Of course, even if its test scores go up, California won't necessarily be doing a better job of educating its children. It's just doing what educators all over have known for years. The easiest way to have your students score better on measures of educational performance is to start with students who score better on the measurements even before you try to educate them. Requiring students to be older when they start at the front end of the educational process is an attractive, if sneaky, approach to getting seemingly more impressive results out the back end.
This is true both with kindergarteners and professional students. For example, master of business administration programs are largely evaluated on the starting salaries of their graduates. Back in the '70s, business schools realized that the higher the salary a student earned in his last job before entering the MBA program, the higher his likely starting salary upon graduating.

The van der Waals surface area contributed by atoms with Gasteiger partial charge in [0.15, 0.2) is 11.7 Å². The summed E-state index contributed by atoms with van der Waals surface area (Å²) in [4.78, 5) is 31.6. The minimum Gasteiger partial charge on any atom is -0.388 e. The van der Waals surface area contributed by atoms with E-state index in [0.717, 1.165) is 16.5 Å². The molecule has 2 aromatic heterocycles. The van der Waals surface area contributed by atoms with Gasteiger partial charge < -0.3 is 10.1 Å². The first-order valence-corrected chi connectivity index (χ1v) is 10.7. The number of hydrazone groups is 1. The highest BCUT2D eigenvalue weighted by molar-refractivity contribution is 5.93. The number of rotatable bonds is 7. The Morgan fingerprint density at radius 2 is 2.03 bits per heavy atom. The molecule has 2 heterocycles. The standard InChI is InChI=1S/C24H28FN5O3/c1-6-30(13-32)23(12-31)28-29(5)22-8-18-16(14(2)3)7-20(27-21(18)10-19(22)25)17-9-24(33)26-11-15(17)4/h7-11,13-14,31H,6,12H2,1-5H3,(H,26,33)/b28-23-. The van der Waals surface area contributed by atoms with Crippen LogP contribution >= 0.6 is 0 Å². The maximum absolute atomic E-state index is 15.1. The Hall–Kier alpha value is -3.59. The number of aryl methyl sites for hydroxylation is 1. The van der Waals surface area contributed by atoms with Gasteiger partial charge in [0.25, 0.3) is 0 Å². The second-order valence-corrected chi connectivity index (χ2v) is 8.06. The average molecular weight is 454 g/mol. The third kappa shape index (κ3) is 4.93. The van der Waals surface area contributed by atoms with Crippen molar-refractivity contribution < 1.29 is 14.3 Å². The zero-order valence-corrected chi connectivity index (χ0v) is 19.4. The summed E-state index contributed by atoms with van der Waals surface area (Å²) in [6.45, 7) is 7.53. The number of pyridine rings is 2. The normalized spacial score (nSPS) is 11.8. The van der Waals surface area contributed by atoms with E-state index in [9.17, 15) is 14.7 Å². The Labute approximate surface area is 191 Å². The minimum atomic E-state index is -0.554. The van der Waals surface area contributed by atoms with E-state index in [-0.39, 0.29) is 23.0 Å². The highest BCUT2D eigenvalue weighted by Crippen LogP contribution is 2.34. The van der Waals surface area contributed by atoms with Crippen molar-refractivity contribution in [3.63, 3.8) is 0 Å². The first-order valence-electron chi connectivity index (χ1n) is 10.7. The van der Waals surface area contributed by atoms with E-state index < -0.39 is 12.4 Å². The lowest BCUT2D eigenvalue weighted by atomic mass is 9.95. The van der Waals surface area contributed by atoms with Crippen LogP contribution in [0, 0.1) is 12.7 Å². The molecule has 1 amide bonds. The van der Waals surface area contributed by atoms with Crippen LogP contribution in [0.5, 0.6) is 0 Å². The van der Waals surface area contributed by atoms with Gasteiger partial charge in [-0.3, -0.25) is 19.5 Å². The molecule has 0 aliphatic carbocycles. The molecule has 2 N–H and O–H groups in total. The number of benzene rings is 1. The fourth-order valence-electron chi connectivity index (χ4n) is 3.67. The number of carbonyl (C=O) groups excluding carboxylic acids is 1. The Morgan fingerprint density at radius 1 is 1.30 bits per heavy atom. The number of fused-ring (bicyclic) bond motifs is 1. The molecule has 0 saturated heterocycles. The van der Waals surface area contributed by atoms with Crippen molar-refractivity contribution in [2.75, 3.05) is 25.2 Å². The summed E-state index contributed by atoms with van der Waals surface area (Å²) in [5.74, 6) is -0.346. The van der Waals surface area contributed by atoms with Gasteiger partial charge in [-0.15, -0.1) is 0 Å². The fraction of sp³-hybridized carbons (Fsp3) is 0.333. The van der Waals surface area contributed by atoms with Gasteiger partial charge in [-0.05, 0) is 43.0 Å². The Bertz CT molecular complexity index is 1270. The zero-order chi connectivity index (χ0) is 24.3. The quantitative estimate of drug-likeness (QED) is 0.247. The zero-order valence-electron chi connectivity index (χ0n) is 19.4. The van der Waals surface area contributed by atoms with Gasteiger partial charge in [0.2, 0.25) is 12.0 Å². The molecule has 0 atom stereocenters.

So, elite business schools virtually stopped taking new college graduates. Entering MBA students at the famous Wharton School at the U. of Pennsylvania now average a full six years of work experience. Those spectacular near-six-figure starting salaries that MBA schools trumpet are less amazing when you realize that it's not uncommon for the average student at a top school to have left behind a job paying $65,000 or more.
Young, the principal of a Lancaster, Ohio, elementary school, sees about one out of every seven kids in his school being redshirted. The majority are boys, because "boys are slower to develop," he said. Only one or two children a year of his 60-75 new entrants start school a year early.
Young advises parents to be cautious about redshirting preschoolers. If your child turns out not to be ready for kindergarten, he can repeat that year. After all, he notes, "It's not the end of the world if a kid does kindergarten twice." In contrast, if your child redshirts but turns out to be bored with his less challenging schoolwork, it can be difficult to advance him a grade.